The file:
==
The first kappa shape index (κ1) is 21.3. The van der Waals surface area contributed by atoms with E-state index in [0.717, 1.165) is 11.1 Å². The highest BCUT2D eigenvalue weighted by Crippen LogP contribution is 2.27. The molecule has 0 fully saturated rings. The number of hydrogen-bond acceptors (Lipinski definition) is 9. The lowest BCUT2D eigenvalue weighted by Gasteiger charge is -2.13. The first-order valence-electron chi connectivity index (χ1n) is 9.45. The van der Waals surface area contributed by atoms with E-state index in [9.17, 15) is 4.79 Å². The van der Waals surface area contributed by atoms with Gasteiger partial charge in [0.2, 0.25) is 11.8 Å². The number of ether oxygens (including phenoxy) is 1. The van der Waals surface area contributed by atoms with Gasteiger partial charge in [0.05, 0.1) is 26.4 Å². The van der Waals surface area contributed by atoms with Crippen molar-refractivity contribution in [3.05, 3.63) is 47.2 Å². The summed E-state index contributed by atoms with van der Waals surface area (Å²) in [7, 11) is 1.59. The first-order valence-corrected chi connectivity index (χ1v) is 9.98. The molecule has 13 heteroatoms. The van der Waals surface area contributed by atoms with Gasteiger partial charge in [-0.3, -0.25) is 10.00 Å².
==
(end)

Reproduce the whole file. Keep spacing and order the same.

The first kappa shape index (κ1) is 21.3. The van der Waals surface area contributed by atoms with E-state index in [0.717, 1.165) is 11.1 Å². The highest BCUT2D eigenvalue weighted by Crippen LogP contribution is 2.27. The molecule has 0 fully saturated rings. The number of hydrogen-bond acceptors (Lipinski definition) is 9. The lowest BCUT2D eigenvalue weighted by Gasteiger charge is -2.13. The first-order valence-electron chi connectivity index (χ1n) is 9.45. The van der Waals surface area contributed by atoms with E-state index in [9.17, 15) is 4.79 Å². The van der Waals surface area contributed by atoms with Gasteiger partial charge in [0.2, 0.25) is 11.8 Å². The number of ether oxygens (including phenoxy) is 1. The van der Waals surface area contributed by atoms with Gasteiger partial charge in [0.05, 0.1) is 26.4 Å². The van der Waals surface area contributed by atoms with Crippen molar-refractivity contribution in [3.05, 3.63) is 47.2 Å². The summed E-state index contributed by atoms with van der Waals surface area (Å²) in [7, 11) is 1.59. The first-order valence-corrected chi connectivity index (χ1v) is 9.98. The molecule has 13 heteroatoms. The van der Waals surface area contributed by atoms with Gasteiger partial charge in [-0.3, -0.25) is 10.00 Å².